Colic, says UBC paediatrics professor Ron Barr, is not a different kind of crying — it’s just the extreme end of normal. After studying babies from around the world, Barr says they all demonstrate the same patterns when they cry (see PURPLE list). That is to say, colicky babies cry exactly the same way all other babies cry — they just do it more. While some babies wail for about 30 minutes in the evening, a colicky baby will go on for two hours or more (not because they have bad parents or even because there’s something wrong — just because).
This is your brain when a baby is crying
Now that doctors can do brain imaging with MRIs, they’re discovering what goes on in our minds when that wah-wah-wah hits our eardrums.
James Swain, an assistant professor of child psychiatry at the University of Michigan (and a Canadian), explains that the brain activity in a mother whose baby is crying is similar to that in a person with obsessive-compulsive disorder. Not that she becomes obsessive-compulsive, but she may feel an intense urge to soothe her baby. At the same time, Swain says, the crying affects parts of the brain that help us stay calm in stressful situations.
It makes sense if you think about the baby’s needs: When he cries, he wants someone to be a little obsessed — calmly obsessed — with ensuring he’s OK.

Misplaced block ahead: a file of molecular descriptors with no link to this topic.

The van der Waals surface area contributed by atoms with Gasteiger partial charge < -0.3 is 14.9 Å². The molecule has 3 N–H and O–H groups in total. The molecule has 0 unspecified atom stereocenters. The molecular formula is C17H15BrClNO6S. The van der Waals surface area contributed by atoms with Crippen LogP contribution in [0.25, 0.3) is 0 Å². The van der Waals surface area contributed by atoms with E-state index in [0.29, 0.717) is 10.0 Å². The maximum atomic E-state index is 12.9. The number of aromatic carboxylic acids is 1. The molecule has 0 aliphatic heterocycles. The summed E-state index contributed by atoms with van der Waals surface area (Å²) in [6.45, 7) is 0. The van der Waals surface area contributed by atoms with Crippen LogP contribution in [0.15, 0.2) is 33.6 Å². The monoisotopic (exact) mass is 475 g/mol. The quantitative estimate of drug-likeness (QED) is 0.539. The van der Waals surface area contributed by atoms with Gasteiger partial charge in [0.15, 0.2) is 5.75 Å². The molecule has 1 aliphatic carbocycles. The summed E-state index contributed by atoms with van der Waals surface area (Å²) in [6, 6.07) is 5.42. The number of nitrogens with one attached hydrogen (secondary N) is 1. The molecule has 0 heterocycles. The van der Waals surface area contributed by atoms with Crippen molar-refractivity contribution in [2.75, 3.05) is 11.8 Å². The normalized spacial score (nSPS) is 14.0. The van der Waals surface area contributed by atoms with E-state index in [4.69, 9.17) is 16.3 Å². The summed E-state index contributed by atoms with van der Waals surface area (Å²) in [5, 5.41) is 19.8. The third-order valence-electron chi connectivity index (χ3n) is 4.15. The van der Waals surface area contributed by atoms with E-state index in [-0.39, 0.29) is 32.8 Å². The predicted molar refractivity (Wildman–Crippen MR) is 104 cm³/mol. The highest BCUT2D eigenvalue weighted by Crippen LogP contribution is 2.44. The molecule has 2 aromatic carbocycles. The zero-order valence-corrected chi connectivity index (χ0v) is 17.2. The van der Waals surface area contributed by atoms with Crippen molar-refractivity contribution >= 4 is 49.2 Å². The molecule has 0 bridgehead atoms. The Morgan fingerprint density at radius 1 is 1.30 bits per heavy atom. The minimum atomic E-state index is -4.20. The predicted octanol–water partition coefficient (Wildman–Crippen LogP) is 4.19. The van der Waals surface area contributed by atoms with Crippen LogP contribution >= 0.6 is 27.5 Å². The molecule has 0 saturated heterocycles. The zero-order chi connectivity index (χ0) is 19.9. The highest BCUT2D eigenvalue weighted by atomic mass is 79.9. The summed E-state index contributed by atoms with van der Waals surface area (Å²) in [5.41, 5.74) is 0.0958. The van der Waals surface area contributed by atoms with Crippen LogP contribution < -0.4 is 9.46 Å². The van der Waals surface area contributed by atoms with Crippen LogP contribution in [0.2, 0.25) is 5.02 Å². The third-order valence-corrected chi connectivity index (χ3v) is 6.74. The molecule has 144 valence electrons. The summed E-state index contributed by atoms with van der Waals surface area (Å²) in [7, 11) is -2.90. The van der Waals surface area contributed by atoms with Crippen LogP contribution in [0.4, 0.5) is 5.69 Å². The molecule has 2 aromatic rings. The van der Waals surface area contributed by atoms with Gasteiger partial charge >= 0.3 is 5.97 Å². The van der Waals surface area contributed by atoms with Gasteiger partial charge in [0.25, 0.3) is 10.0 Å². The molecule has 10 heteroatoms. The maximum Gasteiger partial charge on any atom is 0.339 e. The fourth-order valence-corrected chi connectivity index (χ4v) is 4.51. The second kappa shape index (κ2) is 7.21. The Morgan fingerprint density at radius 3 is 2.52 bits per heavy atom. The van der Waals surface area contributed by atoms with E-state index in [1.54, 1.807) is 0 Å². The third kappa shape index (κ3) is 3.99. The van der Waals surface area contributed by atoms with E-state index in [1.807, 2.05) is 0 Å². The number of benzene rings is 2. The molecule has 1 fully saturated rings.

Why they cry: Love
Crying helps babies win your heart. Each time a baby cries and gets a loving response from mom or dad, she is interacting and building a closer relationship with her parents.
Why they cry: More food, less competition
Studies of tribal cultures have shown that mothers often respond to crying by feeding the baby. So more crying means more nursing, and more nursing stimulates mom’s milk production while delaying ovulation. And that means no new babies, at least for now. “It’s a benefit to the baby if her mother doesn’t get pregnant again too soon,” explains UBC paediatrics professor Ron Barr.
Hush, little baby
Barr refutes the idea that there’s a magic cure for crying. “For small babies, it’s just not true,” he says. “There will be some bouts of inconsolable crying. Lots of things work sometimes, some things work most of the time, but nothing works all the time.”
Still, there are four primary ways to soothe a baby’s crying:
Contact A 2007 Swedish study found that C-section babies who were placed skin-to-skin with their fathers (while mom was stitched up and in recovery) cried less than C-section babies who were placed in a crib next to their daddies.
Carry Barr has extensive research showing that carrying babies in slings or wraps for several hours a day significantly reduces their crying.
Walk The rhythm of walking probably reminds your baby of when he was in the womb and you were going about your daily tasks. Movement in general — windup swings, bouncy seats, drives in the car — can be surprisingly soothing.
Talk Baby’s been listening to her mom’s and dad’s voices for the past nine months. It’s familiar and comforting. So talk, sing or chant to your baby as you walk — it all helps.
Who’s a crybaby?
Your baby starts to fret in the other room. Should you wait a couple of minutes to see if he settles or pick him up right away?
Attachment experts Silvia Bell and Mary Ainsworth from Johns Hopkins University found that when mothers responded quickly to crying in the first three or four months, their babies cried less often and for less time when they were one year old. This puts to rest the myth that promptly picking up a baby every time he cries will make him a crybaby. In fact, the opposite is true.